Thursday, January 27, 2011

Proton Arena aka Jumbuck camper conversion

The badge is Malaysian, the car was designed and built in Malaysia, you can actually buy the vehicle in Malaysia, but ironically this is not a sight you will see in Malaysia.To see this you will have to go to Australia where the camper conversion was conceived.

A Proton Arena (aka Jumbuck) camper !

It was touted as the cheapest motor camper on the market. The conversion is the product of company called On the Wallaby, based at Sawtell in the state of New South Wales in Australia.

Once the anchoring structure of the On the Wallaby unit has been installed on the cargo tray, all you need to do is slide the frame of the camper into place and secure it with with four bolts. The space under the anchoring structure and the cargo tray can be used for stowing camper gears.

When fully deployed, the sleeping area sits above the cargo tray, the annex unfolds out to become the living area beside it. The provides a spacious accommodation for two people, with room to in the annex for sitting and dining.

This concept is half way between a full campervan/caravan and tent camping. The advantage is there is no hassles from any road transport legal compliance, the disadvantage is it is limited to accommodate 2/3 person only. Once deployed, you cannot use the car for other purpose unless you break camp.

Monday, January 24, 2011

Saab campervan

Saab made some pretty offbeat and interesting cars in the past ( Saab 92-96 series, Saab Sonnet), they are also among the pioneers that popularised the idea that a turbo charged 4 cylinders FWD car can be serious performance car. As far as I am concerned, what made Saab unique among car makers is it's association with campervan and caravan both in a direct and in-direct manners.

Saab produced the SaabO  caravan during 1960s. Unlike other caravans, the SaabO caravan was designed to be very lightweight ( no more than 80Kg! ) so that even small family cars can tow it. The consideration for towing by small family cars extended to the height of the  front and rear windows placement so that the driver of the towing car had backward vision right through the caravan. It compact size belies that fact that its interior fittings included two sofas, a dining table, a sink and a wardrobe! In night time configuration, the caravan could sleep four (five with an optional bunk!). Such light weight campervan would be well within the capability of the average family cars in Malaysia.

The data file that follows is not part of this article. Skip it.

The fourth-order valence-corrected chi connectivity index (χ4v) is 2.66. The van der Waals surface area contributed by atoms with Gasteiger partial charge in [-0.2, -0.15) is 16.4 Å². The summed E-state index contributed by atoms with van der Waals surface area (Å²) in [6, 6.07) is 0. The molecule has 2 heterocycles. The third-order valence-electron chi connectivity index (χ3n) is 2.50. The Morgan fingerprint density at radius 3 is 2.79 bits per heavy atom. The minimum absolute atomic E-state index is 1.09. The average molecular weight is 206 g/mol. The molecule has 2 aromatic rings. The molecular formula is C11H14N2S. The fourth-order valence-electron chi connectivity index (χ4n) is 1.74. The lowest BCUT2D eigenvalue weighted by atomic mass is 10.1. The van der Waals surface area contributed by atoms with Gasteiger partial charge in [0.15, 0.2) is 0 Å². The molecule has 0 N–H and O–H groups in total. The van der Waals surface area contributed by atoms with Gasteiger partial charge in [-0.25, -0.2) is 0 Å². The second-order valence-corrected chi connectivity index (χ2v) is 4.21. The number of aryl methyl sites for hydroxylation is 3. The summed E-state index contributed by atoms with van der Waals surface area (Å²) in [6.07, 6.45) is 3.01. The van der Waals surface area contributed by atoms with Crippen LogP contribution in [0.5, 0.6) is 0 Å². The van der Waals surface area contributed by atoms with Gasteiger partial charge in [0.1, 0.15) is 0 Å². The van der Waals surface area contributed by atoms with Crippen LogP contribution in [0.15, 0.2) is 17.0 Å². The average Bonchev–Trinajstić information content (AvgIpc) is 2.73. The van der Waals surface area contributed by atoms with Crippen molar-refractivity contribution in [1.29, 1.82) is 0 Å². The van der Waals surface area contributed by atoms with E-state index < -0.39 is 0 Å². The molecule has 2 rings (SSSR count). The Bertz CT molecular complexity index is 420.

The SaabO shown here with Saab 96 station wagon. Note the height of the window that allow see through rear-vision for the towing driver.

Interior of the SaaBO

The schematic diagram of the SaaBO, showing day configuration and night configuration.

The most interesting is the Saab 92H campervan. It was a personal project of Torsten Johansson, the owner of AB car service during the 60's in Ramsele, Sweden. In 1963 he has the idea of combining a caravan with the running gears of a car to become Sweden's first campervan. Assisted by his second son, Anders Johansson, Torsten plunged into the project. The doner car was the Saab 92, chosen for its front-wheel drive with good mechanical accessibility and the absence of space-consuming drive shaft and rear axle. The engine and drive train, chassis, control, instrumentation and more were taken directly from the Saab 92 unmodified. However, the Saab 92 in its original form with its 28 hp 2 stroke engine was not the most powerful of cars, coupled with handling instability due to having too much weight over the front axle means that the campervan was unable to pass inspection for road use registration, if you think you have it tough with JPJ and Puspakom, this may make you feel better. In the end the vehicle ended up in a forest as a hunting cabin. Undeterred, Torsten use the experience gained from the first prototype and went on to create a second prototype, the 95HK. This time he choose the Saab 95 with two-stroke engine of 40 hp as doner, which would later be converted to a more powerful V4 engine with  65hp. By now Saab factory was taking notice and showing interest. Unfortuntely, due to a short sighted concern that the campervan may be a competitor to it's own SaabO caravan, Saab soon disassociated itself from the project. Dissappointed, Torsten Johansson sold off the second prototype and gave up. This second prototype, the 95HK was bought by a collector, it was subsequently refurbished and repainted from its original green/white scheme to red/white scheme. During one of it's test run, it hit 90km/h on the open road. Soon the local police started to receive reports that there is a rabid run-away caravan on the loose! This prompted group of enthusiasts to search for the first prototype, the 92H, it was finally found rotting away in a forest, with half of it body has already collasped. It was rescued  and restored to its former glory, they even managed to do what Torsten Johansson has failed, they got the 92H to pass inspection!